So what kind of work do we do at Frictionless Commerce™?
When it comes to the work that we do at Frictionless Commerce, we follow a very systematic process. We look at what we do as an engineering problem. We’re like architects looking at the blueprint for a home. If we design the blueprint wrong, we’re going to design an awful home that won’t be up to code and may cause a lot of damage for the homeowners. Through trial and error, we’ve developed an internal process that forces us to take a systematic approach to every conversion problem. We call this our Conversion Rate Optimization Process.
One of the tools we use archive examples of our 16 conversion rate optimization tactics and examples of our past work is Evernote. We’re lazy. We don’t believe in reinventing the wheel if we don’t have to. There are companies out there that sometimes intentionally or even unintentionally do things that are genius and that fit into our conversion optimization framework. When we see those things, we make note of them and archive them in Evernote for future reference.
Something we do every day at Frictionless Commerce is a process called “Deconstruction”. This is the process of examining every single pixel, word, and emotion that is being expressed by the target. The “target” can a single page, a sequence of pages, or even just a part of one page of a site. Essentially, it is whatever we and client determine to be a point of friction for shoppers. The purpose of Deconstruction is to systematically break down the target and identify “hidden gems” within the target. The reason why we want to identify hidden gems is because one of the big misconceptions marketers have about how shoppers use the web is that if something is on a page or if something is linked to from a page, then everyone’s going to discover it.
What is iterative conversion rate optimization and how is it different from “one-shot” optimization? This is a really important topic for us at Frictionless Commerce. Clients will often come to us and tell us, “here is a page that is really problematic for us.” We will then spend time and effort identifying the tactics we can use and designing a solution for their problem. We show it to the client and they love the concept, after which we test it. If the test performs well, the client says, “Great. Problem solved. Now let’s focus on something else.”
What is the difference we’re seeing between mobile and desktop users? One of the big misconceptions marketers have about mobile users. There’s one school of thought that believes shoppers who are on their mobile device are in research mode, therefore we shouldn’t expect them to convert.
However, after analyzing data, the trend we’ve noticed over the past few years is that mobile traffic has been growing exponentially (in fact, some of our clients experience more mobile traffic than desktop traffic). What’s even more interesting is that if you segment your data by age group, you’ll likely see that younger shoppers convert at much higher rate on mobile. This means that younger people are not only comfortable with researching on mobile, but with continuing through the entire purchasing process on their mobile devices.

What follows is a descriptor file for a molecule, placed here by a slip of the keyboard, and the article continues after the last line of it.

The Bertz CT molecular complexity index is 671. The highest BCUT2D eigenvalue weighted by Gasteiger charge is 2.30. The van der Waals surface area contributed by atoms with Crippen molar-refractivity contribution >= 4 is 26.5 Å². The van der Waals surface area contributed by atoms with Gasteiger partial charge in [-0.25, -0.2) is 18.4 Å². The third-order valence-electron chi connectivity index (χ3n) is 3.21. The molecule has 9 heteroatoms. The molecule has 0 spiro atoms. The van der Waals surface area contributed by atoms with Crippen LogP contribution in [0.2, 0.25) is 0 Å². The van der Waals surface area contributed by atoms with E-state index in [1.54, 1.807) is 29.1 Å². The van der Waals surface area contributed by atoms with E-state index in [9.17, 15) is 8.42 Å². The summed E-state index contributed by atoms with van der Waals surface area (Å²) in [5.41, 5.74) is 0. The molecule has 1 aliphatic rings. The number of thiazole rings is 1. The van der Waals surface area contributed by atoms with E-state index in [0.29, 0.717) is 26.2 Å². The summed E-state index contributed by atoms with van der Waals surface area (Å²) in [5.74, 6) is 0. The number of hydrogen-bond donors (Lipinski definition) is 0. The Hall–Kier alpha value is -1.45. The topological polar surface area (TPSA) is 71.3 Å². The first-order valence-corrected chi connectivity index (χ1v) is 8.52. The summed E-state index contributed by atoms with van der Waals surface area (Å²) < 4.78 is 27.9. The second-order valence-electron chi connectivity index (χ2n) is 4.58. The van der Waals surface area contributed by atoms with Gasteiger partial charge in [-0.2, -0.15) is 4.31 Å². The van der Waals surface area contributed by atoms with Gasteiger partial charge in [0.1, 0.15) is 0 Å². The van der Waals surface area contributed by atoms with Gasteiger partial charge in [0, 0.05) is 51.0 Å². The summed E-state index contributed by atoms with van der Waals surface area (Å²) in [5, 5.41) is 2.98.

The other thing to consider is that the mobile experience is different from the desktop experience. If you imagine your mobile site to be a shrunken version of your desktop site, you’ve already lost.
Businesses need to look at their mobile experience completely differently than how they look at their desktop experience. You need to segment out your traffic. Study your historical trends. You will find that mobile users behave in entirely different ways. The mobile experience is a different journey altogether.
Many marketers assume it’s impossible for mobile conversion rates to be higher than desktop conversion rates. But we have seen first-hand sites that experience mobile conversion rates that far exceed their desktop conversion rates.
We were blown away by this ourselves.
But the year is . Today, we’re seeing dramatic changes in mobile traffic. On a segmented basis we’re seeing much higher conversion rates for younger audiences on mobile and we’re seeing a general trend of better mobile conversion rates. For many of the businesses we see that don’t have a mobile-specific strategy, we’re seeing conversion rates that are ⅓ to ½ that of their desktop sites. Assuming this is the norm or what the norm will be is the wrong attitude. Mobile conversion rates will continue to accelerate for the next few years. Even Google is changing their indexing to be mobile-first, meaning there are search engine optimization (SEO) implications businesses need to consider.
While we don’t focus on SEO, we are deeply concerned about the mobile user’s experience. We know for a fact that the mobile user is fundamentally different from the desktop user, so we need to architect a completely different story for them. A completely different journey.
Redesigns have the potential to hurt conversion rates. Businesses often find themselves in a situation where they believe enough has changed about their business that need to rebrand or redesign their website. Many business may even redesign their site due to technical complications with their current site. For example, a business may currently have a separate subdomain for the mobile site but decide that they instead want their mobile site to be a responsive version of their desktop site. Because of this, they decide to redesign their site.